Electric cars

The Nissan LEAF: is “pretty good” good enough?

The Nissan LEAF: is "pretty good" good enough?

Business Intern has a new report that focuses on the 2022 Nissan Leaf, the cheapest electric car you can buy in America today. Thanks to a recent price drop of $6,500 that applies to most trim levels, the base LEAF is now $28,425, including a $1,025 delivery charge. The LEAF still qualifies for the federal tax credit of up to $7,500, so in theory, you park an all-new base model in your driveway for $20,925. This is a third of the price of an average electric vehicle in America today, which is $60,000 according to Edmunds.

The advantages of the Nissan LEAF

For that price, you get an all-new electric car that’s roomy, comfortable, energetic, and quiet, with zero tailpipe emissions. In addition, it comes with driver assistance features such as blind spot monitoring, lane keeping assist, automatic emergency braking with pedestrian detection and reverse automatic braking. It also allows one-pedal driving and supports both Apple Car Play and Android Auto.

BI says, “The LEAF’s cabin is nice and spacious, and there’s plenty of headroom for rear passengers thanks to the sedan’s high, horizontal roofline. The Leaf offers 23.6 cubic feet of cargo space behind the rear seats, more than the Tesla Model 3, Chevrolet Bolt or Hyundai Kona Electric. But the Leaf’s rear seats don’t fold completely flat.

Cons of the Nissan LEAF

The base LEAF comes with a 40 kWh battery and has an EPA rating of 149 miles. Those of us who drive electric cars know that a number of factors affect how far we can travel on a single battery charge. Things like low temperature, hilly terrain, and speed can significantly shorten these EPA estimates. So it’s fair to say that the basic LEAF is a poor choice if you plan on strapping your long boards to the roof and hitting the beach in La Jolla.

There is another factor which is quite negative for the LEAF. DC fast charging requires a CHAdeMo charger – if you can find one. An early leader in electric vehicle charging technology, the Japanese standard is now overtaken in the US, having been supplanted by CCS. You can argue until the cows come home which standard is better, but that argument is irrelevant. Like the great VHS vs. BetaMax and 8-track vs. cassette debates of the past, CCS won and CHAdeMO lost. Get used to it, get over it and move on. The LEAF also has a J1772 port, but if you’re relying on that for road trips, expect to be down for several hours every time you need to plug in.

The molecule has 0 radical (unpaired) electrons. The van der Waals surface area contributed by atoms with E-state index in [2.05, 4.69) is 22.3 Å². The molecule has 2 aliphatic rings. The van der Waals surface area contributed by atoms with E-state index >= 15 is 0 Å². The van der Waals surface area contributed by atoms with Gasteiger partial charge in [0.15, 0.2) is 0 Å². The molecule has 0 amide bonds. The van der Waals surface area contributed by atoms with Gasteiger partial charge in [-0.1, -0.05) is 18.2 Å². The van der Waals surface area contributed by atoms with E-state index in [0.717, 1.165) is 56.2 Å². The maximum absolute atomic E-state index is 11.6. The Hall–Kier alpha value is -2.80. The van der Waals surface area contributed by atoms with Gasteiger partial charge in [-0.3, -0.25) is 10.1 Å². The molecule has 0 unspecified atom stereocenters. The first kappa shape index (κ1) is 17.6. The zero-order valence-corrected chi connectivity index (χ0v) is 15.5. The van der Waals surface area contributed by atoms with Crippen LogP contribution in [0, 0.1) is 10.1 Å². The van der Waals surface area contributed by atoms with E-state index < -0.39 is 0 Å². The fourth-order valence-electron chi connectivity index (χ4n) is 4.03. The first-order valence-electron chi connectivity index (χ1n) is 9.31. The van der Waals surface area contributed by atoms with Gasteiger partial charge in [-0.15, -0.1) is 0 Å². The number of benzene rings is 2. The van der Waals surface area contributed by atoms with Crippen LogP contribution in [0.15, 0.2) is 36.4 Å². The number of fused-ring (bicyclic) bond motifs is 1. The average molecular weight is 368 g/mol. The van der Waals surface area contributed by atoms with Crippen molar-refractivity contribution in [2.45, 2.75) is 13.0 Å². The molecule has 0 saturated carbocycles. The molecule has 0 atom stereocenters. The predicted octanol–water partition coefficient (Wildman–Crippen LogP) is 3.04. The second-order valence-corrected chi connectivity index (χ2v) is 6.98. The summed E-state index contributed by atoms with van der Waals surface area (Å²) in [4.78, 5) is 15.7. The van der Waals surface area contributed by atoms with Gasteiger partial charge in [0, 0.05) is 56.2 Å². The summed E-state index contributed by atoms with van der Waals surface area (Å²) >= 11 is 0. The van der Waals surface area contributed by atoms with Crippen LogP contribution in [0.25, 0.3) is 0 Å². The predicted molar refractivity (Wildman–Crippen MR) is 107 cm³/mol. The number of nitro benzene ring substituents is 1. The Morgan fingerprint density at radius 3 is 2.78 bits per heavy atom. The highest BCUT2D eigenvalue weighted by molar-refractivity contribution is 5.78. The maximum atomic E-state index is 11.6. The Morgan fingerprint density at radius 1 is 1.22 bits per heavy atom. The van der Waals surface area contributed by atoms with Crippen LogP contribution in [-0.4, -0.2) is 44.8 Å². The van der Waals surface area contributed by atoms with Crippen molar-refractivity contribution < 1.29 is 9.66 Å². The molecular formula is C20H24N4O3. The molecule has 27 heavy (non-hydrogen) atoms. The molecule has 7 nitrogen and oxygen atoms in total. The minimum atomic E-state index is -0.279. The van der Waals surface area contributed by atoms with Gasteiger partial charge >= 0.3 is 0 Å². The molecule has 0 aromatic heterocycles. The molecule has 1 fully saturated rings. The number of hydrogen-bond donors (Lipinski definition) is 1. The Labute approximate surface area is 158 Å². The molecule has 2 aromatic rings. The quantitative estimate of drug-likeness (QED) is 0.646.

The Nissan LEAF Experience

I owned a base model 2015 Nissan LEAF for 4 years and it was a nice car. It didn’t do anything spectacular, but it was reliable and comfortable to drive. For over a year it was my only vehicle and it sufficed for 99% of my driving needs, provided I carefully managed its limited range (about 80 miles). Twice in this year I’ve had to rent a car for longer trips but spend $15 a month on electricity and only $18 once for a pair of new wiper blades during those 4 years made the compromises more than tolerable.

the Business Intern report is wrong because it’s supposed to be about America’s cheapest electric car, but instead the author drove a Plus model, which comes with the largest 62kWh battery and costs about $5,000 from more. This car has a range of 226 miles – better, but still not great. [If you’re writing about the cheapest electric car, that’s the car you should drive. Just my two cents.] Even the Plus has outdated charging technology and Nissan has the audacity to charge over $1,600 for a 110/220 volt portable charging cable, about 4 times what you can buy online.

While writing this article, I spent some time on the Nissan site. Navigating the site to gather information on the various LEAF trim levels is clumsy and frustrating. It seems that Nissan hasn’t given much thought to this part of its online sales strategy. To make matters worse, the official webpage has inaccurate EPA range information that shows the car has much less range than it does. Unforgivable.

My local Nissan dealer makes no mention of the LEAF. It is not listed as an available offering from Nissan and its website does not show any in inventory. Inexcusable.

Takeaway meals

the Business Intern report mainly focuses on the limited scope of the LEAF database. But the truth is, it has more than enough range for most people most of the time. The typical owner might drive it and plug it in at home only once or twice a week.

Not everyone can afford a $60,000 Tesla Model Y or a $112,000 Hummer EV. And not everyone needs 400 miles of range. I see the LEAF as a gateway to the electric vehicle revolution. It gets people used to one-pedal riding and the satisfying urge of an electric motor when you press the exhilaration. And you won’t feel like you’re driving a cheap car in one.

One of the cars I rented last year was a Chevy Spark, a car that screams “I know I’m driving a shitty car but that’s all I can afford.” It was noticeably uncomfortable and a bit scary to drive on the freeway. People will never have to apologize for driving a LEAF. It’s a real car. If you can live with the limited range, it’s a great car for the money. What’s wrong with that?


 

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